I came to read Doug Johntone’s The Jump, sideways. I’d never heard of the guy, but read a review and thought, aye. And I’m glad I did. Doug Johnstone is the business.
If I need to talk about setting, then you’ve got it wrong. Ellie does the work for you. She knows every park bench and every pebble that has rolled down a hill around the Forth Road Bridge and South Queensferry. It’s imprinted on the page.
Ellie likes the pain of tattoos, a reminder, not that she needs one, of her son, Logan, who jumped off the bridge. No reason. He just jumped. His suicide took around 5.6 seconds.
Ben, Ellie’s husband, follows up every conspiracy theory that could account for Logan’s suicide. Something in the water. Something in the air. Someone spinning out of orbit and threatening not to come back again.
Ellie and Ben don’t really want to live. Time doesn’t bring healing, but reminders of what they’ve lost. Then Ellie gets a second chance. She coaxes Sam down from the struts of the bridge, stops him from committing suicide. He’s a boy, slightly older than Logan. She offers a change of clothing, Logan’s casual wear, and a new start.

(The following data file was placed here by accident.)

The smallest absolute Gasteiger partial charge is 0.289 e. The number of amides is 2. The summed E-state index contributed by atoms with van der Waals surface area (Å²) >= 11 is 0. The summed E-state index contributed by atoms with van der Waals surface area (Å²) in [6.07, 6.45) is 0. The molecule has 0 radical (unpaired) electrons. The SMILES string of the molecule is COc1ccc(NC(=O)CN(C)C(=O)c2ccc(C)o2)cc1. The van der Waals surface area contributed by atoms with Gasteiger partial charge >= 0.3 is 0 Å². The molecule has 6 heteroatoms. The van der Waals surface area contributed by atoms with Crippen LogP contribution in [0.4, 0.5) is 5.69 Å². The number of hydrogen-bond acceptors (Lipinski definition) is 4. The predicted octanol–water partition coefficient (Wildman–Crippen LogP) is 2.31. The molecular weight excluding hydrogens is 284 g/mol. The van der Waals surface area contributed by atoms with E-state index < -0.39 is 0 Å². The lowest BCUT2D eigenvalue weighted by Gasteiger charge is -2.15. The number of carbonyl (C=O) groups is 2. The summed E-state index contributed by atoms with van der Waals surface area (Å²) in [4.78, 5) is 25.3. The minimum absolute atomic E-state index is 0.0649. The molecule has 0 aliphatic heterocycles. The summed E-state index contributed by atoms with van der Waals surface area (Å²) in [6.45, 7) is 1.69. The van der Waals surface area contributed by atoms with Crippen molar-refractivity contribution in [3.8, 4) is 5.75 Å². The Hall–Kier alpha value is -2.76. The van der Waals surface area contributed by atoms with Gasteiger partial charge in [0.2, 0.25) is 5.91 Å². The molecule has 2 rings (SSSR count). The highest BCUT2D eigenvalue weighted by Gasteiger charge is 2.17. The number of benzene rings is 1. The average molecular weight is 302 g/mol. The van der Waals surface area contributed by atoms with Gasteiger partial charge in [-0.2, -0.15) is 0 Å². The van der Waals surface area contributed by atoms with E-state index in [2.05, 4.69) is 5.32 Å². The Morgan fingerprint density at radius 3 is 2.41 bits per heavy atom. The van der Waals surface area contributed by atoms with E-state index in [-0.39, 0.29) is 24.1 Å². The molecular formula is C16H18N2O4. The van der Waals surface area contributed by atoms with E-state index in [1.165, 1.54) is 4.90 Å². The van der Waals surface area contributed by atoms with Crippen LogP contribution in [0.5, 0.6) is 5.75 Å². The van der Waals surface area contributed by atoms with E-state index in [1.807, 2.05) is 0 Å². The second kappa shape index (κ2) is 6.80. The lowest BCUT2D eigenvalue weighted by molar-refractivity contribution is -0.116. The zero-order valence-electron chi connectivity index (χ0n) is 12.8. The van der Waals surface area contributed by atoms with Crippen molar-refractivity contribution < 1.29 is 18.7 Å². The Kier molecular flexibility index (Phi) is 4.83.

Ellie finds redemption in Sam and a reason to live. Sam finds a saviour. Ellie promises him she’ll fix whatever has happened in his life, make it better. He asks awkward questions, like how? Ellie admits she doesn’t know.
Then Ellie finds out to save Sam she needs to save his wee sister, Libby. To save the family, she needs to save their mum and get rid of their father, who’s a cop. She needs Ben’s help. They need to do the right thing, while staying the wrong side of the law.
‘The trick was not to give anyone a reason to look.’
Quests ask questions of the reader. Whose side are you on? I’m with Ellie. She’s human in the way we’re meant to be. A fucking marvel that bleeds on the page. I’m with Doug Johnson. I’ll be reading more of his work.